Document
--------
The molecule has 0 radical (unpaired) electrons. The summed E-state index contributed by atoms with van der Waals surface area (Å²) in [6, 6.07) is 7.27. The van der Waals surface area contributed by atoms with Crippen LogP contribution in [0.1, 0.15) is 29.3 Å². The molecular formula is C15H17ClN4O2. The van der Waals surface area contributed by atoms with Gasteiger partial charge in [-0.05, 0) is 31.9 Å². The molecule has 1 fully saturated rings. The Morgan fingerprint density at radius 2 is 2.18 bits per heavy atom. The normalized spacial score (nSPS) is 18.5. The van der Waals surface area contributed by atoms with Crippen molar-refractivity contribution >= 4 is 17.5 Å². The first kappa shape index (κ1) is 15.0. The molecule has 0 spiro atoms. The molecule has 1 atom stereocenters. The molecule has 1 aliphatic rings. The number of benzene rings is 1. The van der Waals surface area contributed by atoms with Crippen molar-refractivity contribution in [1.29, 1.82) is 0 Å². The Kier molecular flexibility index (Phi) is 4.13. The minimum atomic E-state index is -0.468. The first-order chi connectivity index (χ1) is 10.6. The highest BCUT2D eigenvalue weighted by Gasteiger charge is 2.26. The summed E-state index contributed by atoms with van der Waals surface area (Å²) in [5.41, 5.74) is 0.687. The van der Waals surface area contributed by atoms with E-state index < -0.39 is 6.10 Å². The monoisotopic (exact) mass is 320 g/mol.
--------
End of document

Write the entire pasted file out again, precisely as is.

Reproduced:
The molecule has 0 radical (unpaired) electrons. The summed E-state index contributed by atoms with van der Waals surface area (Å²) in [6, 6.07) is 7.27. The van der Waals surface area contributed by atoms with Crippen LogP contribution in [0.1, 0.15) is 29.3 Å². The molecular formula is C15H17ClN4O2. The van der Waals surface area contributed by atoms with Gasteiger partial charge in [-0.05, 0) is 31.9 Å². The molecule has 1 fully saturated rings. The Morgan fingerprint density at radius 2 is 2.18 bits per heavy atom. The normalized spacial score (nSPS) is 18.5. The van der Waals surface area contributed by atoms with Crippen molar-refractivity contribution >= 4 is 17.5 Å². The first kappa shape index (κ1) is 15.0. The molecule has 0 spiro atoms. The molecule has 1 atom stereocenters. The molecule has 1 aliphatic rings. The number of benzene rings is 1. The van der Waals surface area contributed by atoms with Crippen molar-refractivity contribution in [1.29, 1.82) is 0 Å². The Kier molecular flexibility index (Phi) is 4.13. The minimum atomic E-state index is -0.468. The first-order chi connectivity index (χ1) is 10.6. The highest BCUT2D eigenvalue weighted by Gasteiger charge is 2.26. The summed E-state index contributed by atoms with van der Waals surface area (Å²) in [5.41, 5.74) is 0.687. The van der Waals surface area contributed by atoms with E-state index < -0.39 is 6.10 Å². The monoisotopic (exact) mass is 320 g/mol.